Depression is scary and the waters are difficult to navigate. My world was not gray when I was depressed. Colors and other sensory experiences were magnified as strange as it seems. I was clinically depressed about 39 years ago now. It was the most frightening experience and it seemed endless. I did have seek help and found my way out of the abyss I was in. I have never allowed myself to go there again. When I have been close to feeling any of those feelings I addressed it and have moved on. Thank you for sharing this. Angels once again are headed your way ps

Luis G Asuncion from City of San Jose Del Monte, Bulacan, Philippines on November 26, 2019:

You're welcome Kari.

Kari Poulsen (author) from Ohio on November 26, 2019:

Thank you very much, Luis! I appreciate you reading and commenting.

Luis G Asuncion from City of San Jose Del Monte, Bulacan, Philippines on November 26, 2019:

This one is great. Thanks for sharing. Looking forward for the success of this challenge.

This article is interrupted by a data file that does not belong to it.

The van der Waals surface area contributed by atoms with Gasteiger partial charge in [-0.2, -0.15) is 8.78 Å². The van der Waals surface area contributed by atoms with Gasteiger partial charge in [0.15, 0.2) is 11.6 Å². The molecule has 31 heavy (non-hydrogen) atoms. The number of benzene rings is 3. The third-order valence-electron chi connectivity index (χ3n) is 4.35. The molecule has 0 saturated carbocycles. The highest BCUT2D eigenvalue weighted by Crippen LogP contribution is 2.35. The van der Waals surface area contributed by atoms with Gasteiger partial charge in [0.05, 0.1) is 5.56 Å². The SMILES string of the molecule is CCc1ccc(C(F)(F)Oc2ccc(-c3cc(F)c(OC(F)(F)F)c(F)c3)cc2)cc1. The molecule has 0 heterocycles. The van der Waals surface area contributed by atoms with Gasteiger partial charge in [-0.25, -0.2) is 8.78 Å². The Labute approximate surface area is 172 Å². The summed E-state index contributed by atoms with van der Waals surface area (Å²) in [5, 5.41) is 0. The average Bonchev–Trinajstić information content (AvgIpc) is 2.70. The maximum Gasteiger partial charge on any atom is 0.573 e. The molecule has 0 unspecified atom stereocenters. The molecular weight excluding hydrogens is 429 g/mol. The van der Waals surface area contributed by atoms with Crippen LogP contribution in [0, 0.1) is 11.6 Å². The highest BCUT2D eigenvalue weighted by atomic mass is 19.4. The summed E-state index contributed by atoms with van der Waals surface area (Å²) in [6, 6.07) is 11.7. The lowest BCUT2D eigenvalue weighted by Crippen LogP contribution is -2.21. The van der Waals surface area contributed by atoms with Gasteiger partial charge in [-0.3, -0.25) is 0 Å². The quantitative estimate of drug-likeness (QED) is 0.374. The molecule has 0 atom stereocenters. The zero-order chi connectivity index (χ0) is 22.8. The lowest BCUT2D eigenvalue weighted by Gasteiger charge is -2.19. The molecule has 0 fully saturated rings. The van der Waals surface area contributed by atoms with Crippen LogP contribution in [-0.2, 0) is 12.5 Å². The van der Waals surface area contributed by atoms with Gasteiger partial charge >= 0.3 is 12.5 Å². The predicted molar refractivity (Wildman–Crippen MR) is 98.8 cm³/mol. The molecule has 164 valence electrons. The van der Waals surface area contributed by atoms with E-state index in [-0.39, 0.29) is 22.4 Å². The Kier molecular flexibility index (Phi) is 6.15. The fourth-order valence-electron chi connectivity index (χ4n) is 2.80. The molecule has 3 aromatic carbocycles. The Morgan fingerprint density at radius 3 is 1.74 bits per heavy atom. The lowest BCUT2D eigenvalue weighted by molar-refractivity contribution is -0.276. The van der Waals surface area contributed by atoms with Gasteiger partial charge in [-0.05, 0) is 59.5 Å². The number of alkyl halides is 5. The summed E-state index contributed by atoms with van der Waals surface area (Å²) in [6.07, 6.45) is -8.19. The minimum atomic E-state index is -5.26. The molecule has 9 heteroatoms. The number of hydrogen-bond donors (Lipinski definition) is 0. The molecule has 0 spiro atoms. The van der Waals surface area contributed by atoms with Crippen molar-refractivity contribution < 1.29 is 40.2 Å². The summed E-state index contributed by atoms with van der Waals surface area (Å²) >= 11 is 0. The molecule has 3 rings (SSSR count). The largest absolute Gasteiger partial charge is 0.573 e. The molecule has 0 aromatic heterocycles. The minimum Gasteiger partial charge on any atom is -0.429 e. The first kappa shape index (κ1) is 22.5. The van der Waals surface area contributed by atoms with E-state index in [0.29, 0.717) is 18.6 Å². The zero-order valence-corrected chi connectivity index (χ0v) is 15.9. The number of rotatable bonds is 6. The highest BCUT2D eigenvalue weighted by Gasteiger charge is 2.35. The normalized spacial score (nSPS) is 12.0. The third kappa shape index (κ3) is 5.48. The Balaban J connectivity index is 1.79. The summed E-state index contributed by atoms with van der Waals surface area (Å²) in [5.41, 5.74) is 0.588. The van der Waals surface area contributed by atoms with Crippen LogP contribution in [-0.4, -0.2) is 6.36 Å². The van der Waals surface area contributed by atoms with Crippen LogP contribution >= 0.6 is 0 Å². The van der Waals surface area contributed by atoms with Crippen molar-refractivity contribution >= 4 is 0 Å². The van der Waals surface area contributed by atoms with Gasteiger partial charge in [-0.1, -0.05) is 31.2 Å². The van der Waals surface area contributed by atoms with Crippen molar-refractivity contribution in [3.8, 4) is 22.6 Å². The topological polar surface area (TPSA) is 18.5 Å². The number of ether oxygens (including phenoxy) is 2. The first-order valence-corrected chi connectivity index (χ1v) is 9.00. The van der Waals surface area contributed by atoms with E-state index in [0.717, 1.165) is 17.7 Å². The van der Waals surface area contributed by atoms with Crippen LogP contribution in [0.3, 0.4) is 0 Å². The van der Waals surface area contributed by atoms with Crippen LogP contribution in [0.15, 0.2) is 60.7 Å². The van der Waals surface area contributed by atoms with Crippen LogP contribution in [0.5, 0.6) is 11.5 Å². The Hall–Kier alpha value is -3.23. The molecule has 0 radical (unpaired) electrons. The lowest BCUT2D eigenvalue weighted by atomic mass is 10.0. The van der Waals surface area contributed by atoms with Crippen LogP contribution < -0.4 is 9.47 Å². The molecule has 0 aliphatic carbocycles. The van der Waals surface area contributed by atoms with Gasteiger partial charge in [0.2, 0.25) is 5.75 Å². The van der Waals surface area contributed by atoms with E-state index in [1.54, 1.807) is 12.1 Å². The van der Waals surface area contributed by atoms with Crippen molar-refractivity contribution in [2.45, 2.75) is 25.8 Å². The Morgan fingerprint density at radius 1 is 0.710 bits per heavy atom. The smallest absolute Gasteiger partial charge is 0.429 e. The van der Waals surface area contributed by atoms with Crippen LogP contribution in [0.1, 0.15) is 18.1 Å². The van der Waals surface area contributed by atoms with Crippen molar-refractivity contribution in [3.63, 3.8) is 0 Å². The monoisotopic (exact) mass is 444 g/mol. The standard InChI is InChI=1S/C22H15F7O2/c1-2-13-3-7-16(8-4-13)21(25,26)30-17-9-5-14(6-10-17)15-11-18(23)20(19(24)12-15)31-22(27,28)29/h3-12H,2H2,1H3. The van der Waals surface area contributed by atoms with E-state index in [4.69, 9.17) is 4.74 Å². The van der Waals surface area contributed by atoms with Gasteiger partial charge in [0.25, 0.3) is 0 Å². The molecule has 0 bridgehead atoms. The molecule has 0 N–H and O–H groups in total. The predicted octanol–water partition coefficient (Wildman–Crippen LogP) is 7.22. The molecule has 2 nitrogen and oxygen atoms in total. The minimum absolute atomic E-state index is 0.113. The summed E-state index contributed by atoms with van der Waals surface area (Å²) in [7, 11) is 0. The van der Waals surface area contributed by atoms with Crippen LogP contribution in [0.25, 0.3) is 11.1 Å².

Kari Poulsen (author) from Ohio on November 12, 2019:

Thank you very much manatita! I try to remain upbeat almost every day (some days I just can't). Most of the time it's an act. But, as they say, fake it till you make it. Depression is a disability just like a bad back. You just have to try and do as much as you can, and forgive yourself for what you can't.

manatita44 from london on November 11, 2019:

A very honest and positive article to me, even though I know you touch on despair and darkness. Adversity does help us and I think your open approach to the struggle in us is very noteworthy and helpful. Peace.

Kari Poulsen (author) from Ohio on January 20, 2018:

I never had a full understanding of depression either. I think one of the best quotes I have read was on Facebook. Depression and anxiety doesn't mean you aren't strong. It just means you were strong too long. I think this is what I allowed to happen to me.

I may be on this path, also, because I did not have a full understanding. Now I will be able to have more empathy with the people who do. My greatest wishes are to understand others and love them.

DREAM ON on January 18, 2018: